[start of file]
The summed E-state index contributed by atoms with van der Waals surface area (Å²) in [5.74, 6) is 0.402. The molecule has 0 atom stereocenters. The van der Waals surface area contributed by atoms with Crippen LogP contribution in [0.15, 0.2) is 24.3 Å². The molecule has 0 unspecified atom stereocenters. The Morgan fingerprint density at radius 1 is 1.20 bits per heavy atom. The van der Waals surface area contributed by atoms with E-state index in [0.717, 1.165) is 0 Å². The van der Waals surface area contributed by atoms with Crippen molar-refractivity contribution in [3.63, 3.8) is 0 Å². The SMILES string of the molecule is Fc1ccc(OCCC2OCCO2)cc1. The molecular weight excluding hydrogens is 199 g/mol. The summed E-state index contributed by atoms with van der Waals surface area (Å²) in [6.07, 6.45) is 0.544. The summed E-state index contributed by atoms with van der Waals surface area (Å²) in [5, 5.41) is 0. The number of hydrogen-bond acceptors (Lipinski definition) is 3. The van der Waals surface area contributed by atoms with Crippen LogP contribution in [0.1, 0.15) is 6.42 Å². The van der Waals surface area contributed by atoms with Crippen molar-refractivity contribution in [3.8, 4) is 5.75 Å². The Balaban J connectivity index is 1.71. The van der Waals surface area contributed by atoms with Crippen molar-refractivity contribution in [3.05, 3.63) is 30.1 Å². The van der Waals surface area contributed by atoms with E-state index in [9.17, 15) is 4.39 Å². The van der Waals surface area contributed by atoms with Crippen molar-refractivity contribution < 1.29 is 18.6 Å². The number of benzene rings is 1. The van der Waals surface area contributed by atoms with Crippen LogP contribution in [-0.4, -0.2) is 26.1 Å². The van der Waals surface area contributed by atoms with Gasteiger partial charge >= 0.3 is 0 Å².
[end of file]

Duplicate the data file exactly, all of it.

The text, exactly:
The summed E-state index contributed by atoms with van der Waals surface area (Å²) in [5.74, 6) is 0.402. The molecule has 0 atom stereocenters. The van der Waals surface area contributed by atoms with Crippen LogP contribution in [0.15, 0.2) is 24.3 Å². The molecule has 0 unspecified atom stereocenters. The Morgan fingerprint density at radius 1 is 1.20 bits per heavy atom. The van der Waals surface area contributed by atoms with E-state index in [0.717, 1.165) is 0 Å². The van der Waals surface area contributed by atoms with Crippen molar-refractivity contribution in [3.63, 3.8) is 0 Å². The SMILES string of the molecule is Fc1ccc(OCCC2OCCO2)cc1. The molecular weight excluding hydrogens is 199 g/mol. The summed E-state index contributed by atoms with van der Waals surface area (Å²) in [6.07, 6.45) is 0.544. The summed E-state index contributed by atoms with van der Waals surface area (Å²) in [5, 5.41) is 0. The number of hydrogen-bond acceptors (Lipinski definition) is 3. The van der Waals surface area contributed by atoms with Crippen LogP contribution in [0.1, 0.15) is 6.42 Å². The van der Waals surface area contributed by atoms with Crippen molar-refractivity contribution in [3.8, 4) is 5.75 Å². The Balaban J connectivity index is 1.71. The van der Waals surface area contributed by atoms with Crippen molar-refractivity contribution in [3.05, 3.63) is 30.1 Å². The van der Waals surface area contributed by atoms with E-state index in [9.17, 15) is 4.39 Å². The van der Waals surface area contributed by atoms with Crippen molar-refractivity contribution < 1.29 is 18.6 Å². The number of benzene rings is 1. The van der Waals surface area contributed by atoms with Crippen LogP contribution in [-0.4, -0.2) is 26.1 Å². The van der Waals surface area contributed by atoms with Gasteiger partial charge >= 0.3 is 0 Å².